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Katherine Taylor

Half-Time Assistant Professor of Art
(Drawing and Painting)


  • Biography
  • Educational Philosophy
  • Artwork
School of Art and Design

Katherine Taylor

Email: ktaylo73@kennesaw.edu

Biographical Sketch

 

Katherine Taylor is an artist and educator born in Biloxi, Mississippi. She received her MFA in drawing and painting from Georgia State University and previously taught at the Atlanta College of Art. She now joins Kennesaw State University as half time Assistant Professor of Drawing and Painting in the Visual Arts Department. Taylor’s work is exhibited and collected nationally and has been shown in museum exhibitions in Georgia and Florida. Her characteristically autobiographical paintings have been the topic for review in numerous publications. New American Paintings included her in the Southern Competition Catalog number 58 and featured, “Aftermath Camille 1969: Impala,” on the back cover. In 2006, Taylor’s solo shows include an (upcoming) exhibition at Marcia Wood Gallery in Atlanta; “Ground Losses,” part of “Courting Disaster” for The Atlanta Contemporary; and “Aftermath” at Armstrong Atlantic State University in Savannah, Georgia. Additionally, Diverse Works Art Space, in Houston, Texas will feature a selection of her paintings in an invitational exhibition this fall. Taylor is represented by Marcia Wood Gallery, www.marciawoodgallery.com.

Department of Visual Arts

Katherine Taylor

Email: ktaylo73@kennesaw.edu
Office Telephone: (770) 420-4378
Office in Visual Arts Faculty Hall, Rm 239

Educational Philosophy

 

As a teacher in the Visual Arts, I believe it is important to authenticate the relationship between what we see and how we know. I begin this process in foundation drawing and painting by teaching the visual skills that illuminate how we perceive. I know that vision mediates experience, so through observation I teach students to translate the world with the basic tools, skills and elements of art. This primary visual model becomes the foundational structure for all further art making.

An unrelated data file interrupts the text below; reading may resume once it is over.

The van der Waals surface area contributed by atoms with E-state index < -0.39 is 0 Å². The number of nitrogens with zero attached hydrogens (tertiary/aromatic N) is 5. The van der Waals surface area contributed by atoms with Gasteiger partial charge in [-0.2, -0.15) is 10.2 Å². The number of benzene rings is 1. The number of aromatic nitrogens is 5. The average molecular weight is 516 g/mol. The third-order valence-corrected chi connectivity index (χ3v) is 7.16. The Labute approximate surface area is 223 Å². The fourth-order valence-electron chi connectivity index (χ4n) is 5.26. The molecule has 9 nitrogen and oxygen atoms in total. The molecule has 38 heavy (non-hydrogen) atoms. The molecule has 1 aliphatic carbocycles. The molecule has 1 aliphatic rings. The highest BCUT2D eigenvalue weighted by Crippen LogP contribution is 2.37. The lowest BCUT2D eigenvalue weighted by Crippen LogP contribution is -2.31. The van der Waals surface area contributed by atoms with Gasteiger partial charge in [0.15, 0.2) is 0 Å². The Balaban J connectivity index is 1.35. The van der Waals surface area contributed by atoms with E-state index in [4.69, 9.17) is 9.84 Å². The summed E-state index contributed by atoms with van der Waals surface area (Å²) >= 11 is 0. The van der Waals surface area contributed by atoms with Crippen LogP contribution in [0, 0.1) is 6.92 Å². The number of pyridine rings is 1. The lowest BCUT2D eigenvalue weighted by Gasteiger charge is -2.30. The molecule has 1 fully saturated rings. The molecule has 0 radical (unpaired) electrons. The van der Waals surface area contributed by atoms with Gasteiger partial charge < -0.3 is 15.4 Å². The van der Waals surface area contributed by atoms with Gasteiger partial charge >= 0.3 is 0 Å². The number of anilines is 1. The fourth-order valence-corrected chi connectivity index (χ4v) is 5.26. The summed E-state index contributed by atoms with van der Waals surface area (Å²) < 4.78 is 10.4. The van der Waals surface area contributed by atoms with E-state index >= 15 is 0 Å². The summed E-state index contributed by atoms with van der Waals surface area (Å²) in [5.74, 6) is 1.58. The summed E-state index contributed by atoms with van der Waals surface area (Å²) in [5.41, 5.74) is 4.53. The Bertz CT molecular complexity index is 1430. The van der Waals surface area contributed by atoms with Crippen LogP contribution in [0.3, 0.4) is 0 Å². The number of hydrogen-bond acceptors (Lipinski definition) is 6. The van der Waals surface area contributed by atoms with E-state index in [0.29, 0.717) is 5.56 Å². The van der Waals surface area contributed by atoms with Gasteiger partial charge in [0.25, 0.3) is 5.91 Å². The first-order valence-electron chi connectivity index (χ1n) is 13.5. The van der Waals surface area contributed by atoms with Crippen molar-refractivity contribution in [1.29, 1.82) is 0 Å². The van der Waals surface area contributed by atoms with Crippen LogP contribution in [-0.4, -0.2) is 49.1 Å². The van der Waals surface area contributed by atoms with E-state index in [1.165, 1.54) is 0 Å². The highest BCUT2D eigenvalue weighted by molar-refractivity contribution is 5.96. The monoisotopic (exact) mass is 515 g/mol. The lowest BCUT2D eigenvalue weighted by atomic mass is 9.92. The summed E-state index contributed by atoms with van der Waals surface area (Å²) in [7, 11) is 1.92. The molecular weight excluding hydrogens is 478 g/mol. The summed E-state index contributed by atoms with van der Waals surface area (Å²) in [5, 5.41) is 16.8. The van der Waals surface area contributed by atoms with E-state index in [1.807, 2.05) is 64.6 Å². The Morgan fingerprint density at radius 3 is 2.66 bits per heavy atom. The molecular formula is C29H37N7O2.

Because what we see and how we think are interdependent—at advanced levels—I encourage critical and conceptual thinking. It is important students are given ways to articulate beyond self-expression. One of the fascinating aspects of contemporary art is its discourse with identity studies. Historically art exists within social and institutional constructions that include and exclude individuals. Students must consider these relationships because they define the context that shapes art and the artist.

In my experience as an artist, I uphold drawing and painting as the forms I most value. Alternately, as an educator I know students will ultimately determine the forms art will take. My job is to give back my craft so that it will continue to shape the foundations of contemporary art.

 

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